Location: Toxicology and Mycotoxin Research
Title: Phylogenetic and biological investigation of the xenobiotic metabolizing arylamine N-acetyltransferase enzyme family among fungi Authors
Submitted to: Mycological Society of America
Publication Type: Abstract Only
Publication Acceptance Date: May 28, 2010
Publication Date: June 28, 2010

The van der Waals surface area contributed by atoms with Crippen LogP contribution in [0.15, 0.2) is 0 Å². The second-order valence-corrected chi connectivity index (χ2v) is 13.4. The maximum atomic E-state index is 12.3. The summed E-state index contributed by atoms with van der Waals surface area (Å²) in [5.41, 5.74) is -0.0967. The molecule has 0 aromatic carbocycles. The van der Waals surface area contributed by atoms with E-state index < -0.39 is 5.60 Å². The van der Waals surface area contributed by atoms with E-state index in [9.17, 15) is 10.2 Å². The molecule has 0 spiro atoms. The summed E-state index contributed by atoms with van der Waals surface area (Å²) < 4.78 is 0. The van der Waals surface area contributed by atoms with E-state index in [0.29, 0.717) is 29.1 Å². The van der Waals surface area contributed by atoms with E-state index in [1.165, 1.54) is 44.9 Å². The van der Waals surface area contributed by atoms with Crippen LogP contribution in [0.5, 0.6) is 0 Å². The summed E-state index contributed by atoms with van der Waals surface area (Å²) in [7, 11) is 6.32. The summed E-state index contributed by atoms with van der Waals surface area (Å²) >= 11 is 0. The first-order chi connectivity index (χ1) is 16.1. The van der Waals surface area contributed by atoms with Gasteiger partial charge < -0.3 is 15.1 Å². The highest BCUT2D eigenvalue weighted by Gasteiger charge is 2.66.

Citation: Glenn, A.E., Boukouvala, S. 2010. Phylogenetic and biological investigation of the xenobiotic metabolizing arylamine N-acetyltransferase enzyme family among fungi. Joint Meeting of the Mycological Society of America and of the International Symposium on Fungal Endophytes of Grasses. Jun 28-Jul 2, 2010. Lexington, KY. Technical Abstract: Arylamine N-acetyltransferases (NATs) are xenobiotic metabolizing enzymes well-characterized in several bacteria and eukaryotic organisms. The role of NATs in fungal biology has only recently been investigated. The NAT1 (FDB2) gene of Fusarium verticillioides was the first NAT cloned and characterized from fungi and is essential for the metabolism of antimicrobial compounds (benzoxazolinones) produced by cereals (maize, wheat, and rye) and some wild grasses. We report a comprehensive phylogenetic analysis employing an exhaustive dataset of homologous NAT amino acid sequences recovered through inspection of 146 fungal genomes. The NATs of fungi are distinctly monophyletic with the possible exception of Malassezia globosa, a commensal basidiomycete yeast commonly found on human scalps. M. globosa NAT1 clustered among beta-proteobacteria in an analysis of NATs across kingdoms. Only five basidiomycetes were found to possess NATs, whereas 39 ascomycetes possessed orthologs. The latter belonged exclusively to the Pezizomycotina. Animal and human pathogens of the Onygenales typically possessed only one NAT, with the exception of Microsporum gypseum possessing a second NAT that clustered with NAT2 of the mycoparasite Trichoderma virens. Ascomycetes infecting plants generally possessed multiple NATs. The F. verticillioides NAT1 clade included orthologs from other maize and wheat pathogens (e.g., Pyrenophora tritici-repentis, Gibberella zeae, and Aspergillus flavus), suggesting an association between NAT metabolic capacity and affinity for hosts that produce benzoxazolinone defense compounds. Future studies will investigate more closely this possible association and its implications on agricultural management practices.